Chaucer’s The Prioress

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The Medieval period of The Canterbury Tales is held on April 11, 1387. The writing style of tales are literary skilled. “There is clear evidence in them that Chaucer was familiar with a considerable number of the great book of his time, and it is fairly well established that his writings show a steady increase in his literary skill” (Chaucer xxxvii). Chaucer is a writer of surprise. His stories not only come from plots of other writers but also from his lifetime. “There is of course no explaining where or how Chaucer acquired his ability as a great storyteller. However, the fact that he was a man of affairs as well as a man of books, a civil servant who dealt frequently with people from all walks of life, seem to have had great influence on the writing he did at night when he returned home from the office” (Chaucer xxxv). The Prioress tells an anti-Semitic tale, which reflects her position among the clergy.

The genre of “The Prioress” tale is Miracle of the Virgin which the Virgin Mary miraculously aids a follower in time of need. Chaucer gets his many sources of stories from earlier writers. “Like Shakespeare, Chaucer felt no hesitancy in borrowing materials for his stories from earlier writers” (Chaucer xxxii). Chaucer will take an idea of someone else and turn it into his own. He also uses various forms of writing. Chaucer got the idea of “The Prioress” tale from the legend of Little Saint Hugh of Lincoln. “The Prioress’ Tale, from Geoffrey Chaucer’s The Canterbury Tales is perhaps the most notable among stories which drew from the legend about Little Saint Hugh of Lincoln” (Terry Heath). The setting of this tale takes place in Asia in a large city populated with Christians.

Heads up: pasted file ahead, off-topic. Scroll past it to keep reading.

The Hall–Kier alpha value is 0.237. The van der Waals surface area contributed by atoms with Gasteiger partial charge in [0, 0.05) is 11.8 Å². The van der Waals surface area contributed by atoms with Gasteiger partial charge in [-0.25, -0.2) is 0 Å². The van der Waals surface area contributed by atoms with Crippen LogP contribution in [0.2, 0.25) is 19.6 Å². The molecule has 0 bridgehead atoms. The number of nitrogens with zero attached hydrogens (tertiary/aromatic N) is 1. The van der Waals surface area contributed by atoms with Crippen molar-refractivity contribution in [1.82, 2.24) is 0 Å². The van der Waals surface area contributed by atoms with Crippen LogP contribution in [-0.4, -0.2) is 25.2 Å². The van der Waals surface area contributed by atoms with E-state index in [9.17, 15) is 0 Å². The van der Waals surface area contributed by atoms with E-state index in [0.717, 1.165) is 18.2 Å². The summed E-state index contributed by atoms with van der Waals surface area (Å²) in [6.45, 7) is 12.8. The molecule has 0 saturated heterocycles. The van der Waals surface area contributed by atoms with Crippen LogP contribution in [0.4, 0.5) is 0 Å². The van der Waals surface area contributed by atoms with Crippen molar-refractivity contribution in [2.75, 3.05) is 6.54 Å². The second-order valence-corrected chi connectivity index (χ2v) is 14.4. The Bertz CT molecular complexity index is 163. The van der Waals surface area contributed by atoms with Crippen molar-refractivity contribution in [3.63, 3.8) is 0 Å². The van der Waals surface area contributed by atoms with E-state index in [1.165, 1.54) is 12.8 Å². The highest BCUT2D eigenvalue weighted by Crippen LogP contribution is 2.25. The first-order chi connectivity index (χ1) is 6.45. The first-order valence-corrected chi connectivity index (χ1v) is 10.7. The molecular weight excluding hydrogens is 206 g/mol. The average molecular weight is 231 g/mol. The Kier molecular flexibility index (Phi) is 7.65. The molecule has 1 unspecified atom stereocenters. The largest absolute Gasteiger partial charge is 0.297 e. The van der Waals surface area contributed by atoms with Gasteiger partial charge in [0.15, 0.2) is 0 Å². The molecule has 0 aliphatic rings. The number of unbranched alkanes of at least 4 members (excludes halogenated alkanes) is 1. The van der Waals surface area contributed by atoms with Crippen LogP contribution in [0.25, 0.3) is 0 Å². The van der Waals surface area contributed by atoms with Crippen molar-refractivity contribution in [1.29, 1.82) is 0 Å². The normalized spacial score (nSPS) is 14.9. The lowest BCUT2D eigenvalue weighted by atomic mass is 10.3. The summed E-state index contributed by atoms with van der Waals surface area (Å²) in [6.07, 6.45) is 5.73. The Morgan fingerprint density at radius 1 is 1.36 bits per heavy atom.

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... she wore a coral rosary with large green beads for the paternosters, from which hung a brightly shining golden brooch. And on this brooch was first inscribed a capital A, surmounted by a crown, and after that Amor vincit omnia” (Chaucer 4). She made her image likeable by others even though it did not follow the vows of being Catholic. “So carefully did she wipe her lips that no trace of grease could be seen in her cup when she had drunk from it. She reached for her food daintily, and truly she was very merry, with a pleasant disposition and an amiable manner” (Chaucer 4). The Prioress was also very sensitive, “if one of her dogs died, or if someone beat it with a stick, she cried bitterly” (Chaucer 4). Though she was very kind and soft. “Her wimple was very neatly pleated, her nose shapely, her eyes blue, and her mouth very small, soft, and red” (Chaucer 4).
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